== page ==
Vortragsreihe: Arbeitskreis Mensch-Tier-Beziehung

Vorträge in englischer Sprache:

Dr. Sara Hintze (Division of Livestock Sciences, Department of Sustainable Agricultural Systems, University of Natural Resources and Life Sciences Vienna)

What do they feel? The study of emotions in animal welfare research

Animal welfare science has long focused on physical health and production parameters, thereby neglecting the emotional component of well-being. Today animal emotions play an increasingly important role. Even though still in its infancy, research on this topic steadily accumulates despite the ongoing challenge that we do not have direct access to the feelings of another individual, neither of a human nor of a non-human animal. Luckily, however, an emotion does not only consist of the feeling or the subjective experience but is accompanied by changes in behaviour, physiology and cognition, from which we can try to infer what an animal feels.
In my talk I would like to discuss these three components with a specific focus on behaviour and cognition, encompassing examples of spontaneous behaviour (e.g. assessed by qualitative behavioural assessment, QBA), facial expressions (e.g. positive facial expressions in rats and eye wrinkles in horses) and cognitive judgement bias tasks in different species. Judgements bias tasks are based on the premise that individuals in a negative emotional state are more likely to judge an ambiguous stimulus more pessimistically than individuals in a positive emotional state and can be illustrated by the proverbial phrase “is the glass half full or half empty?”. I would like to embed research on emotions in horses and lab animals (work conducted by myself and in cooperation with colleagues during my PhD) and complement it with our most recent work in farm animals on low arousal and boredom-like states (current and future projects). With respect to the latter, I would like to introduce an “inactivity ethogram” we have developed for fattening cattle aiming to tackle the question what animals do when there is nothing to do (thus in a barren/monotonous environment) and give an overview of how we aim to investigate negative emotional states such as boredom across species.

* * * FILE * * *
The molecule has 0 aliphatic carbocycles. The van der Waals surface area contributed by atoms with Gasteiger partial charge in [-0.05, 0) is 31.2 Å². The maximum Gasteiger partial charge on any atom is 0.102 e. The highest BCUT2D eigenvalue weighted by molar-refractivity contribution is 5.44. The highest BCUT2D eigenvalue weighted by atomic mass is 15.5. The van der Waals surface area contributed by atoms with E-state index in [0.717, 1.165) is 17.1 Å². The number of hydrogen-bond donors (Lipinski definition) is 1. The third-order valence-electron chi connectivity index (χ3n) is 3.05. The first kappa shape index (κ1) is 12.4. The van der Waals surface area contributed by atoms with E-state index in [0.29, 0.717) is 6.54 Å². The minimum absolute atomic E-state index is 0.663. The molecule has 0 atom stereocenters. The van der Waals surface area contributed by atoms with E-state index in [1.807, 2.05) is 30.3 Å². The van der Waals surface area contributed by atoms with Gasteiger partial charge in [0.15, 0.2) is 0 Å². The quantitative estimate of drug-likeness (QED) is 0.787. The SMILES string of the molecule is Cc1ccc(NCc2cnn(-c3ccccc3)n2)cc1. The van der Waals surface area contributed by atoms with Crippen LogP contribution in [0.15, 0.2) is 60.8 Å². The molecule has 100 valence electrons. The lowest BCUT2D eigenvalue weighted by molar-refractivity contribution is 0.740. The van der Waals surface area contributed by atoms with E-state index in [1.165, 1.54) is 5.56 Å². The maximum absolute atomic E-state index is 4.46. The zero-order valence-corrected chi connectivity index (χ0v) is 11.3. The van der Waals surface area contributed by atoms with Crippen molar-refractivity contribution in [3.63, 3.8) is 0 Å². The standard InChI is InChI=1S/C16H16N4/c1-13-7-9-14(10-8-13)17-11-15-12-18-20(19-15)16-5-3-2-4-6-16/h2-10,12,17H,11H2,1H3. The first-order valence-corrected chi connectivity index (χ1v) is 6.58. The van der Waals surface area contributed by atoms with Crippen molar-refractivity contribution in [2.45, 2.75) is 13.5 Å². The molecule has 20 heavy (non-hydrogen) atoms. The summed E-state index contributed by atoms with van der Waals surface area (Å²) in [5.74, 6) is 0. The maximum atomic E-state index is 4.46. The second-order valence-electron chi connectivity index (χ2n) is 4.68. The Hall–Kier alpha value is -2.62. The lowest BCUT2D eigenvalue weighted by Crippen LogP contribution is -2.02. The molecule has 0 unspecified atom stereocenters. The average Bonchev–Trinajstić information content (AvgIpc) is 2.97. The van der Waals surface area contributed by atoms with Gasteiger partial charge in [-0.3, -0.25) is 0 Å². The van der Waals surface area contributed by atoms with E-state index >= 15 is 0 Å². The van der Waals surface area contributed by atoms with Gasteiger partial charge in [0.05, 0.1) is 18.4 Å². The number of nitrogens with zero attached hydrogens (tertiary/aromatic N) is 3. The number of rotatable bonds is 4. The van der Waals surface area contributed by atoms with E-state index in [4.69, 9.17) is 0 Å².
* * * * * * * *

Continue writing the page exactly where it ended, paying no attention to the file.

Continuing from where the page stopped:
Poster 1

Dienstag, 30. April 2019

18.00 bis 20.00 Uhr
Seminarraum, Messerli-Haus (Gebäude AZ), Vetmed Campus, Veterinärplatz 1, 1210 Wien 

 

Javier Suárez (LOGOS, University of Barcelona; Konrad Lorenz Institute)

Me and my microbes: How the microbiome will change medicine

Life on Earth does not walk alone. Like in the famous song, each one of us walks systematically in the company of billions of microorganisms that together constitute our microbiome. Biologists and philosophers have recently coined the term “holobiont” –from the Greek hólos, all, and bios, life– to refer to the symbiotic assemblage composed by a multicellular host and its symbiotic microbiome. Holobionts have been hypothesized to constitute the ultimate target of natural selection: multicellular life, it has been argued, does not evolve “alone”, but as an ecosystem together with its microbiome. In this talk, I will provide a philosophical revision of the type of changes that thinking of humans as holobionts would entail for our own conception as individuals, and I will explore the implications of this conception for the medical practice. 

Poster 2

Dienstag, 14. Mai 2019

15.00 bis 17.00 Uhr
Hörsaal D (Gebäude GA), Vetmed Campus, Veterinärplatz 1, 1210 Vienna

 

Kein Eintritt, keine Anmeldung erforderlich.

Organisation: Messerli Forschungsinstitut | Abteilung für Ethik der Mensch-Tier-Beziehung
Veterinärmedizinische Universität Wien, Medizinische Universität Wien und Universität Wien

Kontakt: susana.monso@vetmeduni.ac.at 

  

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Rückfragen:

Karoline Bürger, BSc 3

Tel.: +43 1 25077-2671